Right temperature control during the storage and transport of vaccines is critical to ensure their potency and safety. Even though more and more development is made in this regard to ensure safe transport and storage facilities, there are still weak points that lead to a reduction in the potency of vaccines. When a vaccine is damaged by freezing, the potency lost can never be restored and the damage is permanent.
The Blackfrog Technologies did research and looked out for the possible solutions thereby taking a step forward and working towards developing a portable active cooling device. The team assures that the device will provide a platform for delivery of vaccines and all other biological parts like blood, tissue, culture which require to be kept strictly between 2 and 8 degrees Celsius for 8 hours. Besides, it will provide refrigeration and 100 percent accountability in terms of assured temperature maintenance.
Excited to know more about the product, the team, and their future plans, the team CircuitDigest had a detailed conversation with the co-founder and CTO of the company - Ashlesh Bhat. Ashlesh has done a master's in telecommunication and management from Barcelona Tech and a bachelor's in Electronics and communication from MIT Manipal. He leads the electronics design efforts at Blackfrog Technologies.
Q. What is BlackFrog all about? And how did you come up with this interesting name “BlackFrog”?
Blackfrog initially started as a product design service company. We started as an engineering consultancy firm to provide prototyping solutions for academic requirements. The team has now pivoted to a single product that is a portable bio-medical refrigerator that can be used for the transportation of thermally-sensitive biological samples.
Regarding the name - ‘Blackfrog’ is the common name for a microhylid frog called ‘Melanobatrachus Indicus’. This frog is endemic to the Western Ghats, where we are based out of. The frog is known for its survival skills and we named the company ‘Blackfrog’ as a tribute to the endangered species.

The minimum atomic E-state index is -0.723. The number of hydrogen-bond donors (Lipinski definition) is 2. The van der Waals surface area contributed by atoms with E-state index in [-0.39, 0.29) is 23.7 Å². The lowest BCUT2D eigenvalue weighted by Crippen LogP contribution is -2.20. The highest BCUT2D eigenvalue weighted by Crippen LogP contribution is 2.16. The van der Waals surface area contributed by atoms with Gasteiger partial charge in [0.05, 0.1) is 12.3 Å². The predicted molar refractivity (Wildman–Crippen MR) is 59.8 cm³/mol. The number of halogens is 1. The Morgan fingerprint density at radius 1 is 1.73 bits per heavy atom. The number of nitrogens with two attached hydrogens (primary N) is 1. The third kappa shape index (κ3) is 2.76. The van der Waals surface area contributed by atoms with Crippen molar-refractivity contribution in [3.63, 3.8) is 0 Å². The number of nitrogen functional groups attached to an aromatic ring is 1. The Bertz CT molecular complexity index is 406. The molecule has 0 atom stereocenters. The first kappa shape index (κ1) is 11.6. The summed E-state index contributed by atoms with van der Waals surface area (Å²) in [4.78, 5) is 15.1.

Q. We see you got affiliation from the Department of Bio-Technology. Tell us something about this.
This project started when we received the BIG (Biotechnology Ignition Grant) from DBT-BIRAC to develop the proof of concept for such a device like ours. After which we received the seed funds through them to take the project further. Their interest in us has always been in a public health context. Immunization is one of the most successful and cost-effective health interventions and prevents between two and three million deaths every year. Immunization protects against diseases such as diphtheria, measles, pertussis (whooping cough), pneumonia, polio, rotavirus diarrhea, rubella, and tetanus. The benefits of immunization are increasingly being extended from children to adolescents and adults, protecting against life-threatening diseases such as influenza, meningitis, and cancers (cervical and liver cancers).
However, even now, around 22 million infants are not fully immunized with routine vaccines and more than 1.5 million children under five die from diseases that could be prevented by existing vaccines.
The percentage of infants worldwide being fully vaccinated with the diphtheria-tetanus-pertussis vaccine is holding steady: An estimated 83% in 2011, compared with 83% in 2009 and 84% in 2010.
While this is commendable, further efforts are needed to ensure that people all over the world are protected from vaccine-preventable diseases. More than half of all incompletely vaccinated children live in one of three countries: India (32% of incompletely vaccinated children), Nigeria (14%), and Indonesia (7%).